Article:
The Rise of Bitcoin
Americans love an underdog. When this fledgling currency first entered the field it took a fair amount of time to define it. Then people had to learn what it was to understand what it is and how it works. What has yet to be understood is how this cryptocurrency has gained in popularity and where the ceiling is. Perhaps more importantly, where the basement is, as there seem to be no illusions that what goes up must come down, the question is the rate and scale. How far into orbit will this currency reach? On some exchanges, the value of a Bitcoin is over $20,000. “At the current cost, the value of all Bitcoin in circulation is about $300 billion. To get a sense of how big that is, all the shares of Goldman Sachs are worth about $90 billion” according to the New York Times.
Bring in the big guns
Much like fledgling countries cannot gain a foothold on the world stage until recognized by a larger group of nations, so seems the story of Bitcoin. What started on the dark web has stepped onto the main stage with backers from traditional Wall Street companies. For many retail investors, the backing of hedge funds and institutional investors drove them into the market. In fact, the Chicago Mercantile and Chicago Board Options Exchange have been racing to roll out Bitcoin futures contracts that enable banks already signed up with the exchange to immediately begin trading in contracts.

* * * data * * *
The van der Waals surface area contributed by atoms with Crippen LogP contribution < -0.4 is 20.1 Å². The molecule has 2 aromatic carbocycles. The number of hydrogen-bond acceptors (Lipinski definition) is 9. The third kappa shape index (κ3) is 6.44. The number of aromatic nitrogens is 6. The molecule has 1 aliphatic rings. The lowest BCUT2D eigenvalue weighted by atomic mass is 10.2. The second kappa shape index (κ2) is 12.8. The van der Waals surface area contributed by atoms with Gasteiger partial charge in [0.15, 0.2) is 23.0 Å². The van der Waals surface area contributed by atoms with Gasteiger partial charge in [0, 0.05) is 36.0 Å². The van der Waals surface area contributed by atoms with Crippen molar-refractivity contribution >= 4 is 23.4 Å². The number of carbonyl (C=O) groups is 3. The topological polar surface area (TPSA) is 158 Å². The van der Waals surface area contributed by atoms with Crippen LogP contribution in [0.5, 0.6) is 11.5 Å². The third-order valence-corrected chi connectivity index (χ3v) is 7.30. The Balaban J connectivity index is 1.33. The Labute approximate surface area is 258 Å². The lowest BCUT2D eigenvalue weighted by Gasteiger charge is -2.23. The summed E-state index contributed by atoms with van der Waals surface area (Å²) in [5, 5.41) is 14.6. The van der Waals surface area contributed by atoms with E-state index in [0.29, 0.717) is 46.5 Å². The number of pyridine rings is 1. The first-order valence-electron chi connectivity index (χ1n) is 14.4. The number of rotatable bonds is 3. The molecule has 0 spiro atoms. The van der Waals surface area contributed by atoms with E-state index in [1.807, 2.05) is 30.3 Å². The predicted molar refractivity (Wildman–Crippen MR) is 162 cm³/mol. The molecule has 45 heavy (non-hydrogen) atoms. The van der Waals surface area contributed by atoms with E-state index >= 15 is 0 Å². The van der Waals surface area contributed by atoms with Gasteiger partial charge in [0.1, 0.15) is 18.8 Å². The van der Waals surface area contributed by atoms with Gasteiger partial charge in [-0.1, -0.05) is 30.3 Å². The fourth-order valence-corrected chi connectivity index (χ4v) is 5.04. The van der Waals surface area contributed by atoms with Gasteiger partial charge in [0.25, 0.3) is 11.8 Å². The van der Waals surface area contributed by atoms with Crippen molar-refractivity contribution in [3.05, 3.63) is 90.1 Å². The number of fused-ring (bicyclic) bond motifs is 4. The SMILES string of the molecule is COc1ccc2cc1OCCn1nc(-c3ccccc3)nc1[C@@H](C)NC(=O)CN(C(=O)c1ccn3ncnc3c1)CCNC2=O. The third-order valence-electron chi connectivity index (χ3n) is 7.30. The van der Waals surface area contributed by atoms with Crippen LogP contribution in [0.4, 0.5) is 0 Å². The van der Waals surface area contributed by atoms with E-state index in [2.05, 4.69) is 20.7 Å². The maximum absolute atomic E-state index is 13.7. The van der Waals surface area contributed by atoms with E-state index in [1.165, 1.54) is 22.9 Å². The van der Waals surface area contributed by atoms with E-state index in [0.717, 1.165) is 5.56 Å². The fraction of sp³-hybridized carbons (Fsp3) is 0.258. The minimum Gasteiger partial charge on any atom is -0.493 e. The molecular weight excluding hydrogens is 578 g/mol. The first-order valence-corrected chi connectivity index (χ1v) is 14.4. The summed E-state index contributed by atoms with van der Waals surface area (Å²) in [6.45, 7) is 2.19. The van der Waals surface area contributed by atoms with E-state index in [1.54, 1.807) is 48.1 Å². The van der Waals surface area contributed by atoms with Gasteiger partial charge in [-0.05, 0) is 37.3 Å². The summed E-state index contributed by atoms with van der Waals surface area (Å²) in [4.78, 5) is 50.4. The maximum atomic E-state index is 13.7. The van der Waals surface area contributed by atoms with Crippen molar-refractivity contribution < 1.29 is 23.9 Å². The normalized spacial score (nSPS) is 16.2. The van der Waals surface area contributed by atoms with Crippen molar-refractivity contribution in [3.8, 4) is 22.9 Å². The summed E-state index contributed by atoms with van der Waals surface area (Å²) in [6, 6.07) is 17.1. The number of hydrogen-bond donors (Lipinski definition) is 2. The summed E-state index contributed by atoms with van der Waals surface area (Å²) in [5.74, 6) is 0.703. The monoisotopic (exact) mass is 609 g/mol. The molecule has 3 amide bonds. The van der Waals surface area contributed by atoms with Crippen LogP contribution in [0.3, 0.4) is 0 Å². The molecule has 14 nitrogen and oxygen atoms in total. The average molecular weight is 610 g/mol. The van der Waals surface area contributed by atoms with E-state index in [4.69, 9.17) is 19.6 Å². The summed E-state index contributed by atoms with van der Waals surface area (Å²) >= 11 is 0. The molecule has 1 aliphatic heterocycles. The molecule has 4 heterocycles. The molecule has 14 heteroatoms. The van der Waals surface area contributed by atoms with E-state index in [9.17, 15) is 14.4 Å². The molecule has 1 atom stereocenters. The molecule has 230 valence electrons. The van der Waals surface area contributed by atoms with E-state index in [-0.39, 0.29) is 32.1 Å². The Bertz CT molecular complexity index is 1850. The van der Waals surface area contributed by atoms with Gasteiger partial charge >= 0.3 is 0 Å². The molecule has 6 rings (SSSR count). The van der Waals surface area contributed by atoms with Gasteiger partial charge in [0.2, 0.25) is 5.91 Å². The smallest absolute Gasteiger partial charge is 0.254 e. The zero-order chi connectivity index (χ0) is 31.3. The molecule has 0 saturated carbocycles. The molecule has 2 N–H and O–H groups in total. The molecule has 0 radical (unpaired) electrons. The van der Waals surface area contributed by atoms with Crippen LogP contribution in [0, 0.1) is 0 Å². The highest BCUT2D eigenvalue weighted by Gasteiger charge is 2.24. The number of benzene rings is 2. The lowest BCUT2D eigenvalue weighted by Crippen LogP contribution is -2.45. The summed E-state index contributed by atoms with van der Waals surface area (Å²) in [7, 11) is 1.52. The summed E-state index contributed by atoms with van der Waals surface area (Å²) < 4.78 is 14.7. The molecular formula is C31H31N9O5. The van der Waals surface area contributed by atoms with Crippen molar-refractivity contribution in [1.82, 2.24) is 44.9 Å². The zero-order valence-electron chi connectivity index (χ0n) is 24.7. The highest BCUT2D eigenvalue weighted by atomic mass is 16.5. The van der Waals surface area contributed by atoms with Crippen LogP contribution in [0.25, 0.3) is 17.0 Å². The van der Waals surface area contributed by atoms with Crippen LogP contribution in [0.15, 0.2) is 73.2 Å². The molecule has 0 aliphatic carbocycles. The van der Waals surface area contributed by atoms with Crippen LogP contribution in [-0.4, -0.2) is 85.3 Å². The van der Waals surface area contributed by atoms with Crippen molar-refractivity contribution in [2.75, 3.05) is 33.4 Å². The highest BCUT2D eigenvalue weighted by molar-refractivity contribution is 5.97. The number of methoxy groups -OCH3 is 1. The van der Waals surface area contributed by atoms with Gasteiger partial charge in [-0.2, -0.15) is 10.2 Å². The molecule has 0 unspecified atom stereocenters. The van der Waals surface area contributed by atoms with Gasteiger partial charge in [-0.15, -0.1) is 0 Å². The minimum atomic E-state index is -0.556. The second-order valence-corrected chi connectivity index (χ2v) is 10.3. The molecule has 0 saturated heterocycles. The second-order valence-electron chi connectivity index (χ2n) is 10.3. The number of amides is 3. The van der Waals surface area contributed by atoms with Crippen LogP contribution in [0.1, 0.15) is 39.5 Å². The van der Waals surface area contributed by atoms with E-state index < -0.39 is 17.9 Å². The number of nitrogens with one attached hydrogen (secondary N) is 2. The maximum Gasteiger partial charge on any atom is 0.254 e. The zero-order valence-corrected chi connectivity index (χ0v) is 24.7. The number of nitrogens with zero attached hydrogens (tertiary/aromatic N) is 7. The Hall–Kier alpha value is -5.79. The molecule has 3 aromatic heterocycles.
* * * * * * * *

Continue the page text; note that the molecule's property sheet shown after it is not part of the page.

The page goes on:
But the thirst for bitcoin isn’t limited to large brokerages and banks. Mom & Pop investors, especially in South Korea and Japan, have direct access to storefront exchanges to help them into the marketplace. Japan has gone further to introduce regulatory legislation to enhance bitcoin’s entry as a legitimate currency. Most retail investors from the United States go to Coinbase that acts as a brokerage for digital currency much like a Charles Schwab. But as another indicator of the bitcoin frenzy, Coinbase has more customers than Schwab.
Is there a downside to riding the wave into the golden digital currency sunset? Right now, investing in bitcoin is akin to putting your money in a bank in the Old West. When someone robs the bank, the money rides off with the horses. Currently, there is no large regulatory body or insurer to guarantee the value of the currency like the FDIC, and perhaps worse, nobody to check if the exchanges are running correctly and accurately recording value. Add to this that sections of the bitcoin digital infrastructure have crashed, thereby deleting millions in value. Cybersecurity is also a concern, as bitcoin thieves have become incredibly adept at picking bitcoin pockets. As often heard on Wall Street as the answer on whether to invest in risky products, “Why yes, it’s very exciting to lose (thousands, millions, billions etc.,) of dollars very quickly.”